# Computing the Minimal Polynomial of $\sqrt{3} + \sqrt[3]{5}$ over $\mathbb{Q}$

In trying to compute the minimal polynomial of $$\sqrt{3} + \sqrt[3]{5}$$ over $$\mathbb{Q}$$ I employed the usual approach of considering:

$$x - (\sqrt{3} + \sqrt[3]{5}$$) = 0

Then from there taking the constant term to the right-hand side, cubing both sides to then be left with:

$$x^3 - \sqrt{3}(3+5^{\frac{2}{3}}+ 2\times 5^{\frac{2}{3}}) + \sqrt[3]{5}(12 +5^3 +3)$$

The initial purpose of the problem was to show that the former number was algebraic over $$\mathbb{Q}$$, this is done in the usual fashion by first computing the minimal polynomial and then from there showing that indeed the coefficients are within that field, however, unless i've messed up somewhere in the computation, it doesn't seem to be that the constant term $$\sqrt{3}(3+5^{\frac{2}{3}}+ 2\times 5^{\frac{2}{3}}) + \sqrt[3]{5}(12 +5^3 +3) \in \mathbb{Q}$$

What this leads me to believe than, is that the former strategy perhaps, doesn't always work, therefore I would like to know if either I messed up on the computation or if there are any other methods for computing the minimal polynomial.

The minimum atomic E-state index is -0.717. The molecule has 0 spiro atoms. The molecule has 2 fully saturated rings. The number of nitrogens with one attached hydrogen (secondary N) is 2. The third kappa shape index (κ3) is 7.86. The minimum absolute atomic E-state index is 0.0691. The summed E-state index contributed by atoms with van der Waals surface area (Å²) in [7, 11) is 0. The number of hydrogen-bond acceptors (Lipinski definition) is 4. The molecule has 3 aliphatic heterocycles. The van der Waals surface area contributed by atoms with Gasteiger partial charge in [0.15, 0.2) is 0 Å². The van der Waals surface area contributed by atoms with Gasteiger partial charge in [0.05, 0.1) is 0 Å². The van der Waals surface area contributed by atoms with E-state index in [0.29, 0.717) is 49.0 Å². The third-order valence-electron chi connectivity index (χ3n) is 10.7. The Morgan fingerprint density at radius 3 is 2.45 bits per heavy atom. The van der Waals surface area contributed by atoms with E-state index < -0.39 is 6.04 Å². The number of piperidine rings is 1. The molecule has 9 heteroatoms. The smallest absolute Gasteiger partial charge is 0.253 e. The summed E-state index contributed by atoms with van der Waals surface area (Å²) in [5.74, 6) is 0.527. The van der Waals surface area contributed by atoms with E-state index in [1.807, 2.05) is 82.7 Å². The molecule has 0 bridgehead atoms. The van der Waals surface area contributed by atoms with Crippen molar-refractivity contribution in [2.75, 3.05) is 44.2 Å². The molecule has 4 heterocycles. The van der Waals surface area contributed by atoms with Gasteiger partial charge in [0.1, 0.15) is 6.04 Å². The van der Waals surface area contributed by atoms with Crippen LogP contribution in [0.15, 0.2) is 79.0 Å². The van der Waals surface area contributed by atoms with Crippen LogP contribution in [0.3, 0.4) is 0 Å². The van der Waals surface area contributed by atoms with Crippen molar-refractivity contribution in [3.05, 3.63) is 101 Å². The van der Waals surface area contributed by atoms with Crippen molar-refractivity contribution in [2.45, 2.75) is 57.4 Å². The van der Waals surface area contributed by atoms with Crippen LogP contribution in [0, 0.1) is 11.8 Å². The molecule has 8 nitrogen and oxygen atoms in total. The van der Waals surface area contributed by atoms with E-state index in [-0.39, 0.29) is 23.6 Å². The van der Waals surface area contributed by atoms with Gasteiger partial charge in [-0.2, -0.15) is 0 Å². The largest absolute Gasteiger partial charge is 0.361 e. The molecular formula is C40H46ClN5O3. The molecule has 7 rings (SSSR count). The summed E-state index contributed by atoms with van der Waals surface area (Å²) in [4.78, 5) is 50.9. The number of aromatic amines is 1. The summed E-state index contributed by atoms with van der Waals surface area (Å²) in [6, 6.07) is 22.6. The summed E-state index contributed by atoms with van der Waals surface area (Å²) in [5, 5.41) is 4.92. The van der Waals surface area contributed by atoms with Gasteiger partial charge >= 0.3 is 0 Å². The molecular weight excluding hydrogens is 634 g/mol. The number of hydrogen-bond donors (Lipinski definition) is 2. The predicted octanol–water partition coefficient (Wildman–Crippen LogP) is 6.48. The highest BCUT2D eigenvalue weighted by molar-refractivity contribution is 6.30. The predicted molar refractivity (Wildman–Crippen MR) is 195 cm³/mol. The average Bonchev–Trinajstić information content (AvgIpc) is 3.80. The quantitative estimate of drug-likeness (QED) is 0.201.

Any help would be appreciated.

Taking the entire constant term to the right side and cubing isn't the fastest way because the entire constant term is not a cube root. Instead, move only the cube root, and see what you get: $$x - \sqrt3 = \sqrt[3]{5}\\ (x - \sqrt3)^3 = \sqrt[3]{5}^3\\ x^3 - 3\sqrt3x^2 + 9x - 3\sqrt3=5$$ Now move all the square root terms to one side and square: $$x^3 +9x - 5 =\sqrt3(3x^2+3)\\ (x^3 +9x - 5)^2=(\sqrt3(3x^2+3))^2\\ x^6 +18x^4 -10x^3 + 81x^2 -90x + 25=27x^2+54x+27$$ Some tidying up should lead you to the polynomial you are after. Note that this approach is of limited use when you have more radicals, but in this case it barely got us to an answer.
Of course, while $$\sqrt3 + \sqrt[3]{5}$$ is a root of this polynomial, there is still the matter of proving that it's minimal. Eisenstein with $$p=2$$ does the trick, but you could also try to show that $$[\Bbb Q(\sqrt3 + \sqrt[3]{5}):\Bbb Q] = 6$$.
• I feel extremely unhappy because I know you are right but when computing (again and again) the resultant of $P(t)=t^3-5$ and $Q(t)=(x-t)^2-3$ (as a $5\times5$ determinant), I find $x^6-9x^4-10x^3+27x^2-90x-2$. Commented Oct 5, 2022 at 10:40